I remember a discussion with a colleague, years ago, during Toronto’s Hot Docs festival. We were fretting over giving bad reviews to documentaries. It felt like we were saying: Your topic is boring!
So, to be clear, Rockfield, the working livestock farm and recording studio in the Welsh countryside, is not a boring topic. It’s a fascinating part of musical history, hosting rock royalty that included (one per decade since the ’70s to keep the list short) Black Sabbath, Iggy Pop, Oasis, Simple Minds and The Proclaimers.
But Rockfield: The Studio on the Farm, from documentary filmmaker Hannah Berryman, is an underwhelming walk through that history. Sure, we get some great behind-the-scenes stories, like the corridor with a toilet at one end that created such a great sound that a microphone would often be placed just outside the loo. Or co-founder Kingsley Ward remembering the time he walked in on Freddie Mercury putting the finishing touches on Bohemian Rhapsody.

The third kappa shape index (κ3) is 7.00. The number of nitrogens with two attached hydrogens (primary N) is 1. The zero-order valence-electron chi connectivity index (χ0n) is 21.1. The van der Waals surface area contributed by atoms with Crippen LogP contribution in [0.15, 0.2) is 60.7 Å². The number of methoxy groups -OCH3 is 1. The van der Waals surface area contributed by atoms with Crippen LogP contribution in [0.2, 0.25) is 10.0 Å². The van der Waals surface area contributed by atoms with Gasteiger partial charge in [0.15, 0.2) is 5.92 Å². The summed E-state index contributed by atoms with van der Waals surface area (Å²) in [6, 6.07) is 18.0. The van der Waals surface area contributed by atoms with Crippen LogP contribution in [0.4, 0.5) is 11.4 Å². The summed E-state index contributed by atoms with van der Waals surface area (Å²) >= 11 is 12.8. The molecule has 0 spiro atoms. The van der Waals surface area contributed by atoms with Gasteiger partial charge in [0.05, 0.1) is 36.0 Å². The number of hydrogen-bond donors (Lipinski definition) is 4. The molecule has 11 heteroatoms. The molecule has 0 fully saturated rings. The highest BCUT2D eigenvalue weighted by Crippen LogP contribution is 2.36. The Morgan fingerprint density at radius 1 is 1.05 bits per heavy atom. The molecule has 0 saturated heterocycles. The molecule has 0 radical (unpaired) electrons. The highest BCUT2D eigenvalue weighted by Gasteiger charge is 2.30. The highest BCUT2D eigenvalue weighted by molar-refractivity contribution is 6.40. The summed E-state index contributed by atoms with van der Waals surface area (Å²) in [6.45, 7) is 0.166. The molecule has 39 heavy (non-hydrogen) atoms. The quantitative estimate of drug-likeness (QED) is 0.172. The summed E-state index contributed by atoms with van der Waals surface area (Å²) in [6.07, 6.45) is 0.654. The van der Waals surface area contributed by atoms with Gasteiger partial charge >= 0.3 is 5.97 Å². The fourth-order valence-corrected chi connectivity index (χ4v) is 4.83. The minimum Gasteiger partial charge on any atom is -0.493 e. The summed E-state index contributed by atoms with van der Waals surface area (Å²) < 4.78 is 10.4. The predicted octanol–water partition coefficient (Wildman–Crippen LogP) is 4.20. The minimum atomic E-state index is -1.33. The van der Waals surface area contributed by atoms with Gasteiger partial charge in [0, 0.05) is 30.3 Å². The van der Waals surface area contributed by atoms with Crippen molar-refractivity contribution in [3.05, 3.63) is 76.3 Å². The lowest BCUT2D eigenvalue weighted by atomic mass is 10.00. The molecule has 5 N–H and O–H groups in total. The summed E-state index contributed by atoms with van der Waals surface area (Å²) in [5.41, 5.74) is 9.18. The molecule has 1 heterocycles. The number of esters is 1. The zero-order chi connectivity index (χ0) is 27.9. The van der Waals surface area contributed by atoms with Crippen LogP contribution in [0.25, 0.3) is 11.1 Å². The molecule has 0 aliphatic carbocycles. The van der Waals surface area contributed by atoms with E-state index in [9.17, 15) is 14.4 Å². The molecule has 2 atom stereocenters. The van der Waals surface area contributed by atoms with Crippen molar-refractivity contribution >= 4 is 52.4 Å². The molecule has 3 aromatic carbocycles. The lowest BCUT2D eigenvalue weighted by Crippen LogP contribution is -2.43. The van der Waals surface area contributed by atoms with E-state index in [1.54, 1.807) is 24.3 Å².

But it feels a bit too sanitized, shying away from the bad blood (or was there even any?) between the brothers who started the studio, and leaving unanswered the question of why so few female performers recorded there. It’s a great introduction to this unprepossessing musical mecca, but it feels like the definitive Rockfield doc has yet to be made.
Rockfield: The Studio on the Farm is available June 1 on demand.
2 stars out of 5